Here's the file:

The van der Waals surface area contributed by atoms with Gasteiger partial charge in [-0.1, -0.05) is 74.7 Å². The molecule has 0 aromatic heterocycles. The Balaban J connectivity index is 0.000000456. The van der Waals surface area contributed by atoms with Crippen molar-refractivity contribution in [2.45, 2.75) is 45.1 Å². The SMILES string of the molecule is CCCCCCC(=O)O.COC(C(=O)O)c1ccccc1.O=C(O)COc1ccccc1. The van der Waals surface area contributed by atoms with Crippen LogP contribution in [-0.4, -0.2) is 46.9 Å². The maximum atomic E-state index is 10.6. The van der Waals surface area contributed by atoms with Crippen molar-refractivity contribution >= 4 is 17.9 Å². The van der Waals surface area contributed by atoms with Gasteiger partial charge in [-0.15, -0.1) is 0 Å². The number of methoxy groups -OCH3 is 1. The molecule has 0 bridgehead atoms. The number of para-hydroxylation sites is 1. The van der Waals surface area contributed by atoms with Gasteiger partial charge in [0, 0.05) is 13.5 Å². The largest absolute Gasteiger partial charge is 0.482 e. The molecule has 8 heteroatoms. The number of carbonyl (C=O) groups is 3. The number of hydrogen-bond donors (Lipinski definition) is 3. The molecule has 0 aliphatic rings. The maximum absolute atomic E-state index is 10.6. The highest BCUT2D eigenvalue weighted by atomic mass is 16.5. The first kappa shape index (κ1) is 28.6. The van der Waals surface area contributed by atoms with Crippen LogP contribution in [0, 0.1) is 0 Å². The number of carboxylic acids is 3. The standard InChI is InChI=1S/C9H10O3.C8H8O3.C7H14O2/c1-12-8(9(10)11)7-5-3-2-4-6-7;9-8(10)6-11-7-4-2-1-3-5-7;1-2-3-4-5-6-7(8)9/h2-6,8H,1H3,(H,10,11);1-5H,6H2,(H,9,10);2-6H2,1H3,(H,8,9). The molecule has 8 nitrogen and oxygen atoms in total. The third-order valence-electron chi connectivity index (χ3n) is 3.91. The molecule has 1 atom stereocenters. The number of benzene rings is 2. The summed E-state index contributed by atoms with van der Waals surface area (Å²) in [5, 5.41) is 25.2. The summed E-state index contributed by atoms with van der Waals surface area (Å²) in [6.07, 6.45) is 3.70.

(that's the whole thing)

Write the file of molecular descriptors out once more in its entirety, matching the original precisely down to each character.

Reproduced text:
The van der Waals surface area contributed by atoms with Gasteiger partial charge in [-0.1, -0.05) is 74.7 Å². The molecule has 0 aromatic heterocycles. The Balaban J connectivity index is 0.000000456. The van der Waals surface area contributed by atoms with Crippen molar-refractivity contribution in [2.45, 2.75) is 45.1 Å². The SMILES string of the molecule is CCCCCCC(=O)O.COC(C(=O)O)c1ccccc1.O=C(O)COc1ccccc1. The van der Waals surface area contributed by atoms with Crippen LogP contribution in [-0.4, -0.2) is 46.9 Å². The maximum atomic E-state index is 10.6. The van der Waals surface area contributed by atoms with Crippen molar-refractivity contribution >= 4 is 17.9 Å². The van der Waals surface area contributed by atoms with Gasteiger partial charge in [-0.15, -0.1) is 0 Å². The number of methoxy groups -OCH3 is 1. The molecule has 0 bridgehead atoms. The number of para-hydroxylation sites is 1. The van der Waals surface area contributed by atoms with Gasteiger partial charge in [0, 0.05) is 13.5 Å². The largest absolute Gasteiger partial charge is 0.482 e. The molecule has 8 heteroatoms. The number of carbonyl (C=O) groups is 3. The number of hydrogen-bond donors (Lipinski definition) is 3. The molecule has 0 aliphatic rings. The maximum absolute atomic E-state index is 10.6. The highest BCUT2D eigenvalue weighted by atomic mass is 16.5. The first kappa shape index (κ1) is 28.6. The van der Waals surface area contributed by atoms with Crippen LogP contribution in [0, 0.1) is 0 Å². The number of carboxylic acids is 3. The standard InChI is InChI=1S/C9H10O3.C8H8O3.C7H14O2/c1-12-8(9(10)11)7-5-3-2-4-6-7;9-8(10)6-11-7-4-2-1-3-5-7;1-2-3-4-5-6-7(8)9/h2-6,8H,1H3,(H,10,11);1-5H,6H2,(H,9,10);2-6H2,1H3,(H,8,9). The molecule has 8 nitrogen and oxygen atoms in total. The third-order valence-electron chi connectivity index (χ3n) is 3.91. The molecule has 1 atom stereocenters. The number of benzene rings is 2. The summed E-state index contributed by atoms with van der Waals surface area (Å²) in [5, 5.41) is 25.2. The summed E-state index contributed by atoms with van der Waals surface area (Å²) in [6.07, 6.45) is 3.70.